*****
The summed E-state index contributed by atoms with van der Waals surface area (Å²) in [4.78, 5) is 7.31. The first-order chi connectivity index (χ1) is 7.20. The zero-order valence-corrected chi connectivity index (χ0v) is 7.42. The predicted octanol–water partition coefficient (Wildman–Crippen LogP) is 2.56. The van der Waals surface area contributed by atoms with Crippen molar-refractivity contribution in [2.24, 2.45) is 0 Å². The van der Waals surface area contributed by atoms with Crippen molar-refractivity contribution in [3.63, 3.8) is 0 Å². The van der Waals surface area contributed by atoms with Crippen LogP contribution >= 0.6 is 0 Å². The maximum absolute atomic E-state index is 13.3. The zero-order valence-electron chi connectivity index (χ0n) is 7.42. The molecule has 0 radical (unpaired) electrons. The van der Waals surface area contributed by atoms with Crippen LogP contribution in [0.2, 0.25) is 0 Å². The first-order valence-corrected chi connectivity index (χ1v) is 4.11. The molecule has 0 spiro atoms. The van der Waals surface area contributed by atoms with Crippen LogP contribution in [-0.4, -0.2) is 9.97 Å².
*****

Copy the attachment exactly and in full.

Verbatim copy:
The summed E-state index contributed by atoms with van der Waals surface area (Å²) in [4.78, 5) is 7.31. The first-order chi connectivity index (χ1) is 7.20. The zero-order valence-corrected chi connectivity index (χ0v) is 7.42. The predicted octanol–water partition coefficient (Wildman–Crippen LogP) is 2.56. The van der Waals surface area contributed by atoms with Crippen molar-refractivity contribution in [2.24, 2.45) is 0 Å². The van der Waals surface area contributed by atoms with Crippen molar-refractivity contribution in [3.63, 3.8) is 0 Å². The van der Waals surface area contributed by atoms with Crippen LogP contribution >= 0.6 is 0 Å². The maximum absolute atomic E-state index is 13.3. The zero-order valence-electron chi connectivity index (χ0n) is 7.42. The molecule has 0 radical (unpaired) electrons. The van der Waals surface area contributed by atoms with Crippen LogP contribution in [0.2, 0.25) is 0 Å². The first-order valence-corrected chi connectivity index (χ1v) is 4.11. The molecule has 0 spiro atoms. The van der Waals surface area contributed by atoms with Crippen LogP contribution in [-0.4, -0.2) is 9.97 Å².